“Hope it is not an ill thought humor,” says Teresa author on canonization news

Kolkata (Matters India): Reacting to the news of the imminent canonization of Mother Teresa of Calcutta which has gone viral in the social media, her countryman who runs an internet based signature campaign to petition the Vatican to canonize Mother Teresa says, “Not exactly the expected good tidings.”

He quickly adds, “Hope it is not an ill thought humor.”

The UK-based author of Mother Teresa: Saint or Celebrity, and Professor of Sociology at Birmingham University Dr Gezim Alpion started the signature campaign last year has almost 1800 supporters to date.

In a note of caution, Alpion updated his signature campaign May 19 saying, “Until the Holy See makes up its mind, let us encourage as many people as possible to support the campaign for the canonization of the Albanian-born nun by signing the online petition.”

Dr Alpion asserts, “I hope the Holy See has learnt the right lessons from the Monica Basra affair.”

A controversy in the previous phase of the Nobel laureate’s beatification in 2003 stemmed from the claims of 35-year-old Indian tribal woman, Monica Basra, who insisted that she was cured of stomach cancer by praying to Mother Teresa.

Indian rationalists called Mother Teresa’s miracle hocus-pocus and demanded the arrest of the then head of Mother Teresa’s order Sr Nirmala, arguing she fudged facts to claim a miracle to secure sainthood for the nun.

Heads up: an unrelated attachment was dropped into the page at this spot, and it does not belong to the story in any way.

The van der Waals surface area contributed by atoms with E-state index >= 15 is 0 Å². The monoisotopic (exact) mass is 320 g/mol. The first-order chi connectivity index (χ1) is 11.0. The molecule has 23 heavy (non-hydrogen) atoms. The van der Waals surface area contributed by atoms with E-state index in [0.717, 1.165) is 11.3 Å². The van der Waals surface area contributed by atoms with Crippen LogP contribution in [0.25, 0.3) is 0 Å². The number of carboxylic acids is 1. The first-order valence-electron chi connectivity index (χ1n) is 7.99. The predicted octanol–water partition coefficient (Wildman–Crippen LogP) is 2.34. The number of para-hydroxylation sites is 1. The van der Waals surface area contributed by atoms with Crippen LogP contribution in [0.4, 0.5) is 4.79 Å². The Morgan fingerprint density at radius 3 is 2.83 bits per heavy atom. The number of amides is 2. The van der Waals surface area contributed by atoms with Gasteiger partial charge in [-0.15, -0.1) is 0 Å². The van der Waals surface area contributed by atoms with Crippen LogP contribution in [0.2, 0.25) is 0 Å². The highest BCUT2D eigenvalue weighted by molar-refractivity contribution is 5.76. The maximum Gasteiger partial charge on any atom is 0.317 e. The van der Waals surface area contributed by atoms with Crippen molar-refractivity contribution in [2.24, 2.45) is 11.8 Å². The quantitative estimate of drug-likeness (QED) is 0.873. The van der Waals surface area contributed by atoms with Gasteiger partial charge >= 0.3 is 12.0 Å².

The Vatican has not confirmed plans for the canonization.

The Vatican news agency I Media reported that Archbishop Rino Fisichella, president of the Pontifical Council for the New Evangelization, had conferred with Italian government officials about tentative plans for a ceremony on September 4, 2016.

In India, a spokesman for the Syro-Malabar Catholic Church told Reuters May 18 that the canonization would be held next September during the Jubilee Year of Mercy.

When questioned about rumors of the planned canonization, Jesuit Father Federico Lombardi, director of the Vatican press office, cautioned that no firm plans have been announced. He said that the September 4 date could be considered a “working hypothesis.”

Born as Anjezë Gonxhe Bojaxhiu in Albania in 1910, she joined as a missionary with the Sisters of Loreto at the age of 18 and arrived in Calcutta (now Kolkata) in 1929. She began her charity work the same year she got Indian citizenship in 1948 and founded the Missionaries of Charity to work for the welfare of poor and the downtrodden.

Mother Teresa died on September 5, 1997, and was declared “”Blessed Teresa of Calcutta” by the late Saint Pope John Paul II on October 19, 2003.

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